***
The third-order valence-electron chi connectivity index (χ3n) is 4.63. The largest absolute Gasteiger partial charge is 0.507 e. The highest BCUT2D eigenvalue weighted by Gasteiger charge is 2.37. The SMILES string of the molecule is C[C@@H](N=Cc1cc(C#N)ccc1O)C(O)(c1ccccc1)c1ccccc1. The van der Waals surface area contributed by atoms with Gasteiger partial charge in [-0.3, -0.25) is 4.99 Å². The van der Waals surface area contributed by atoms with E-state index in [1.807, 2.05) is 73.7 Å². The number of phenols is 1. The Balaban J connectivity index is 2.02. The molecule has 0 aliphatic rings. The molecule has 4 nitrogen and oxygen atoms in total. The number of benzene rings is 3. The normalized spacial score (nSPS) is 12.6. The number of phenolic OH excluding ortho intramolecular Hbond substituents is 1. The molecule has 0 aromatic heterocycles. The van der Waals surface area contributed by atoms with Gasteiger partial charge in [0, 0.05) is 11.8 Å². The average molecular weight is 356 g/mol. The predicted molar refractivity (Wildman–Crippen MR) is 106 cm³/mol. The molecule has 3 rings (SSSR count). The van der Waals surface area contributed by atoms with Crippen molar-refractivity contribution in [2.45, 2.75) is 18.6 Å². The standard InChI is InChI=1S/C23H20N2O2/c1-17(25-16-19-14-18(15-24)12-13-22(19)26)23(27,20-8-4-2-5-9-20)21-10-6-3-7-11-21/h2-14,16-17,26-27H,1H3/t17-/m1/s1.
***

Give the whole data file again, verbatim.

The third-order valence-electron chi connectivity index (χ3n) is 4.63. The largest absolute Gasteiger partial charge is 0.507 e. The highest BCUT2D eigenvalue weighted by Gasteiger charge is 2.37. The SMILES string of the molecule is C[C@@H](N=Cc1cc(C#N)ccc1O)C(O)(c1ccccc1)c1ccccc1. The van der Waals surface area contributed by atoms with Gasteiger partial charge in [-0.3, -0.25) is 4.99 Å². The van der Waals surface area contributed by atoms with E-state index in [1.807, 2.05) is 73.7 Å². The number of phenols is 1. The Balaban J connectivity index is 2.02. The molecule has 0 aliphatic rings. The molecule has 4 nitrogen and oxygen atoms in total. The number of benzene rings is 3. The normalized spacial score (nSPS) is 12.6. The number of phenolic OH excluding ortho intramolecular Hbond substituents is 1. The molecule has 0 aromatic heterocycles. The van der Waals surface area contributed by atoms with Gasteiger partial charge in [0, 0.05) is 11.8 Å². The average molecular weight is 356 g/mol. The predicted molar refractivity (Wildman–Crippen MR) is 106 cm³/mol. The molecule has 3 rings (SSSR count). The van der Waals surface area contributed by atoms with Crippen molar-refractivity contribution in [2.45, 2.75) is 18.6 Å². The standard InChI is InChI=1S/C23H20N2O2/c1-17(25-16-19-14-18(15-24)12-13-22(19)26)23(27,20-8-4-2-5-9-20)21-10-6-3-7-11-21/h2-14,16-17,26-27H,1H3/t17-/m1/s1.